By HUNTER BISHOP
Tribune-Herald staff writer
Dream it, learn it, make it.
That’s the motto at Hawaii TechWorks, a fledgling nonprofit that’s taking wing on Kekuanaoa Street.
The former home of Miko Meats is undergoing transformation to a new business incubator, creating jobs and building community in East Hawaii.
The project is part of East Hawaii Development Corp., founded by 27-year-old Tony Marzi, who on Feb. 14 was escorting U.S. Sen. Mazie Hirono around the 18,000-square-foot facility that opened in January but is still being developed.
Federal grants funneled through the University of Hawaii have provided start up funds for the facility’s Design Lab, which is up and running with sophisticated computers and design programs. Marzi said the lab is part computing center and part community workshop, where members explore ideas, innovate and design prototypes, and work together to create sustainable local businesses.
Kent Olsen was the first member to join in January. The virtual design programmer pays $60 a month to use the expensive, high-tech equipment that ordinarily would be unavailable to him.
“It’s like a gym membership,” he said, though potentially more rewarding. “I jumped on it.”
He uses the equipment for his own projects and soon will be training others how to use it as well. That member-to-member mentoring concept is a key part of the TechWorks concept.
Marzi, a University of Hawaii at Hilo grad, has five years of experience in leadership positions on technical projects, business marketing and planning initiatives in Saipan, the Northern Mariana Islands, at Lawrence Livermore National Laboratory in California, and at the Naval Research Laboratory (DOD), in Washington, D.C. He’s also been active in local and statewide Democratic Party politics since 2008 and ran for office in Puna in both 2008 and 2010.
Chairman of the nonprofit board is Ernest Matsumura, who has more than 40 years experience managing a business and working with local government agencies and numerous community organizations in business development. Matsumura owned Miko Meats, but retired from the business in 1992. Subsequent lessees of the building couldn’t make it work, however, and Matsumura later reacquired the building.
Now he wants to renovate it all for TechWorks.
“I didn’t want to sell (the building) as a warehouse because that’s not going to help the community,” he said. With three grown children, all of whom moved away from Hawaii Island to find jobs, Matsumura saw the need to upgrade the island’s level of skills and opportunities. “The younger generation is not going to do the old technology,” he said.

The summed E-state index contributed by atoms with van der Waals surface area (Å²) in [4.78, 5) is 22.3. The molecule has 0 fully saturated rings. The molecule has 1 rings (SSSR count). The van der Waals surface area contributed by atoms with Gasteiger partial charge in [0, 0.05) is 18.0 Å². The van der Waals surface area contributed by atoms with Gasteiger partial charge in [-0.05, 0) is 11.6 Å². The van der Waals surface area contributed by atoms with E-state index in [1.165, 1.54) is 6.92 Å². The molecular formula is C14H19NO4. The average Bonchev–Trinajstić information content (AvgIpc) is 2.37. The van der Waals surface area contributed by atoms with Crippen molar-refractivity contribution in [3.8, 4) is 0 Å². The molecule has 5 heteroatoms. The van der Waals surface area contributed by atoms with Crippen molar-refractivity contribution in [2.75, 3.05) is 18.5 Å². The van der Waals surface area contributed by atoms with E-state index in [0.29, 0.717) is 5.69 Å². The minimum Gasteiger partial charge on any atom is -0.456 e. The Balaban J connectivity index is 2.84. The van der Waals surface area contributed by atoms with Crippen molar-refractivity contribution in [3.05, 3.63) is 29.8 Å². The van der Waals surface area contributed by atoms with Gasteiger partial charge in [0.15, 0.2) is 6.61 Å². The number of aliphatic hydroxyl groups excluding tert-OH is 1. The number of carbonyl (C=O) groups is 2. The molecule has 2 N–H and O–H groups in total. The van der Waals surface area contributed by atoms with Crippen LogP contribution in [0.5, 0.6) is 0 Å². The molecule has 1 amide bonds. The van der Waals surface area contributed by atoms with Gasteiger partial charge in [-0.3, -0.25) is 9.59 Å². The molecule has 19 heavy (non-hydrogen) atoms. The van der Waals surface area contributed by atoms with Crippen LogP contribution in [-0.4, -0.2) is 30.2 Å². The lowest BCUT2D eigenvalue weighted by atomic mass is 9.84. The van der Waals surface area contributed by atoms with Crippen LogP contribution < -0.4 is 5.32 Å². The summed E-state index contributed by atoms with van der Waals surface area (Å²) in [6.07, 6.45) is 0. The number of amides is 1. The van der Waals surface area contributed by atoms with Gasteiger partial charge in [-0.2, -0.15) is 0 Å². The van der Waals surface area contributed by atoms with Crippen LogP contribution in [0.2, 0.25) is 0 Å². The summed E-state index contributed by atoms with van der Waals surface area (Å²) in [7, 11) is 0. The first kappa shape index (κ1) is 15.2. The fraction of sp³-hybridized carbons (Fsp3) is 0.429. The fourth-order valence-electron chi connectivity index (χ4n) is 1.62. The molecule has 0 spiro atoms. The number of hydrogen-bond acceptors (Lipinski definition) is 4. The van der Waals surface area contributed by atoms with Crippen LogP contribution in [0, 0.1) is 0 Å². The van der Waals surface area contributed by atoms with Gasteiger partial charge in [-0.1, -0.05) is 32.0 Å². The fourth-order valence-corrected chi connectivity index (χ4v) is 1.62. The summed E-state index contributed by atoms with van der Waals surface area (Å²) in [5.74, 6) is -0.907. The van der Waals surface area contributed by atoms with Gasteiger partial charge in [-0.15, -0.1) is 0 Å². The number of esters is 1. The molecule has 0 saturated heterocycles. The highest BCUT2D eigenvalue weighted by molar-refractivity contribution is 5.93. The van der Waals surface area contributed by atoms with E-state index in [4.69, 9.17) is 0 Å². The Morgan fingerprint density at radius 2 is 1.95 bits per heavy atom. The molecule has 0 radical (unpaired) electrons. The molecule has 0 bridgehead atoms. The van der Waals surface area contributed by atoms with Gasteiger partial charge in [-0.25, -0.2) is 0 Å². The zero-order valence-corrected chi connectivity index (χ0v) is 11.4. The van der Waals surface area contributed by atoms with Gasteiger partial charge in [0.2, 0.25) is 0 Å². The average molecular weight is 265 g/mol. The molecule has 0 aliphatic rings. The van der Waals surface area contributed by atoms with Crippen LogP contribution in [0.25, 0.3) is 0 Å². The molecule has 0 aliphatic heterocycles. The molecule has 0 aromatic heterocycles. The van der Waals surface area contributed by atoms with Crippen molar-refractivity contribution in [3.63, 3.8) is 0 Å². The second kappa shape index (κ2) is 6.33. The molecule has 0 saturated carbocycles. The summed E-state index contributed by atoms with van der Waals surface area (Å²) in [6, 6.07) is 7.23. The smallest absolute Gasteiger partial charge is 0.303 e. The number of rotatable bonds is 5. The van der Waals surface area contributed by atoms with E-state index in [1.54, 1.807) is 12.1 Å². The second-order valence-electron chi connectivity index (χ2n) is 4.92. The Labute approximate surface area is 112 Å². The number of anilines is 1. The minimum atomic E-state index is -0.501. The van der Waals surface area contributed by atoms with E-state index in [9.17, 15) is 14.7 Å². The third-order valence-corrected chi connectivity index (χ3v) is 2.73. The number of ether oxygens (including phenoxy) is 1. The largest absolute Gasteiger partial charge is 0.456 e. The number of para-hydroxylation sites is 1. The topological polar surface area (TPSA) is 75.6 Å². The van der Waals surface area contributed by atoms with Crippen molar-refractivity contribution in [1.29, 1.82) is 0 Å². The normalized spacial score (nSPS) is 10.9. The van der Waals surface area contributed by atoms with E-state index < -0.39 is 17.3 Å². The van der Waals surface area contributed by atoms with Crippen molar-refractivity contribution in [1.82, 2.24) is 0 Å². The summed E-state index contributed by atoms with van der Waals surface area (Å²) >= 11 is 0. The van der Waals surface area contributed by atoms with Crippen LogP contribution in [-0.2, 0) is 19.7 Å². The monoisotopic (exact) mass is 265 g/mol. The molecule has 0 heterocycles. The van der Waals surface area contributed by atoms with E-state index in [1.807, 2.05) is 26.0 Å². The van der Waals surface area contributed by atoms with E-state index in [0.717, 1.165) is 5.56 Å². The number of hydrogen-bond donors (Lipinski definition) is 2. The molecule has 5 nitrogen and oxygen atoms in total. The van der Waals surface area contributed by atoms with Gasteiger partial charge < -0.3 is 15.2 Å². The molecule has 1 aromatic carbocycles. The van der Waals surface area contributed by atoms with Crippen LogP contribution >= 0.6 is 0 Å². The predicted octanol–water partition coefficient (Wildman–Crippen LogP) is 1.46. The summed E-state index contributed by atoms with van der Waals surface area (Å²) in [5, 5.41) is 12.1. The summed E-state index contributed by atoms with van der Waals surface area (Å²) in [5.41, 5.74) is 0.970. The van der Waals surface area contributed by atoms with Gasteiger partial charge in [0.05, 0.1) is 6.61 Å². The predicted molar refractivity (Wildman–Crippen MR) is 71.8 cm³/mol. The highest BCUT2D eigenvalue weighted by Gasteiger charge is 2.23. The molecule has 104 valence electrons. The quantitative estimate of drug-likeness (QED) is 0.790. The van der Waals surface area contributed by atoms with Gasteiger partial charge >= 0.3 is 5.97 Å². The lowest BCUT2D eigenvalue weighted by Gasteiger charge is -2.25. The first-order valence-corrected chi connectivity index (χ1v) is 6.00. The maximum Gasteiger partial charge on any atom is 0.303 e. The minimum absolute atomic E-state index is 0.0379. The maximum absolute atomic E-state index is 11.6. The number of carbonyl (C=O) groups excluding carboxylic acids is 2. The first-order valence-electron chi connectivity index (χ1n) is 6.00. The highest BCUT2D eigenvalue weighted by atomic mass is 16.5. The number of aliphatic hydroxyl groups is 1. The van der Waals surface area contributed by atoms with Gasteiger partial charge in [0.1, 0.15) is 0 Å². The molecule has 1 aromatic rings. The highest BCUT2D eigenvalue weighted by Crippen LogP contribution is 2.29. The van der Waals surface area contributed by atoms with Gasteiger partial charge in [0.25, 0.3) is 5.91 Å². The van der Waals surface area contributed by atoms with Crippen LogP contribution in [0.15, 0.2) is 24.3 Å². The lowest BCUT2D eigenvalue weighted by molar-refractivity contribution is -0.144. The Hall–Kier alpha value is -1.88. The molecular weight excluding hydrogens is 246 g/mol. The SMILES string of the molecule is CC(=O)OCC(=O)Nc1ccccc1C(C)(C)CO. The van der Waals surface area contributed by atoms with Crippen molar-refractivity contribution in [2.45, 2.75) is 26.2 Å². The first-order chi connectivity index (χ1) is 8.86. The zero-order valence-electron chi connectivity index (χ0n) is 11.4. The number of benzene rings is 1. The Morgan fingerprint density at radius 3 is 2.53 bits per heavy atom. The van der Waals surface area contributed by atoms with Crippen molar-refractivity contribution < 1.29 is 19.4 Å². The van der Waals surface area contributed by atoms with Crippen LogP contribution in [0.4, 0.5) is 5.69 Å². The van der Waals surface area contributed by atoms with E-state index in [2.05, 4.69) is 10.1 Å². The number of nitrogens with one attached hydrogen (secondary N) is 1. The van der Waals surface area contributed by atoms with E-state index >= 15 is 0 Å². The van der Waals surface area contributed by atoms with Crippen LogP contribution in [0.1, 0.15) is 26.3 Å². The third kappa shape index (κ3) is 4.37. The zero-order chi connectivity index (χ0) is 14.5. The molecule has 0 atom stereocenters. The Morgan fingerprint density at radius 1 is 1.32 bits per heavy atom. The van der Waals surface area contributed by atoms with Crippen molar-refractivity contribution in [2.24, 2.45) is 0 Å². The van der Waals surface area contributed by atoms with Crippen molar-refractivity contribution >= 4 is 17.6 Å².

Matsumura and Marzi met by chance while both worked at the Livermore Lab in California. They developed the Hawaii TechWorks concept together and both put personal money into the nonprofit venture.
The duo were a good fit, Matsumura said. “The old man and the new man,” he said, laughing. “We realized the ag business needed to be more modern,” and Matsumura would like to see the tech side of the operation develop robotic technology to reduce the physical burdens of farming.
Matsumura also foresees a growing need for farmers’ education in new, stricter food safety requirements for meat as a consequence of the federal Food Safety Act of 2011. The new nonprofit will provide that and a processing facility at another location. “If we don’t have a processing plant, all the small farmers will close up,” he said. “Why don’t we get prepared?”
Hawaii TechWorks’ Design Lab will also host and conduct a variety of classes and seminars, which are being developed.
“We need young guys to be entrepreneurs,” Matsumura said. “Hopefully we will have that opportunity here.”
The Design Lab’s computers were provided through an $18,000 federal grant from the University of Hawaii, said Don Straney, chancellor of the University of Hawaii at Hilo.
“This is where ideas begin,” Marzi said.
“This is a plus for the community,” said Noreen Yamane, chancellor of Hawaii Community College, “and for the public to explore new ideas and ways to be successful in business. It only requires an innovative, unique idea to make things happen. We never had anything like this before.”
Marzi said the model for Hawaii TechWorks is to be a sustainable nonprofit operation supported by member fees, and he sees community investment and development in the facility coming as the result of “aligning East Hawaii’s rich cultural heritage with the latest tools and means of innovation.”
A large part of the facility is being renovated as a fully certified kitchen, where the goal is to bring in small farmers — those with five to 10 acre farms — to add value to their ag products through processing.
“The intent is to come up to selling at an international level,” Matsuura said.
Hirono praised the combination of private capital, community, university and government support in the development of Hawaii TechWorks. A $15,000 laser printer, woodworking shop, design lab, and the developing “food hub” were all stops on her tour.
“There’s really good synergy here,” Hirono said. “This is a good collaboration.
“Tony came back to do something for the community and he should be heralded for it,” she said. “I’m glad to see the federal dollars being put to good use.”
Email Hunter Bishop at firstname.lastname@example.org.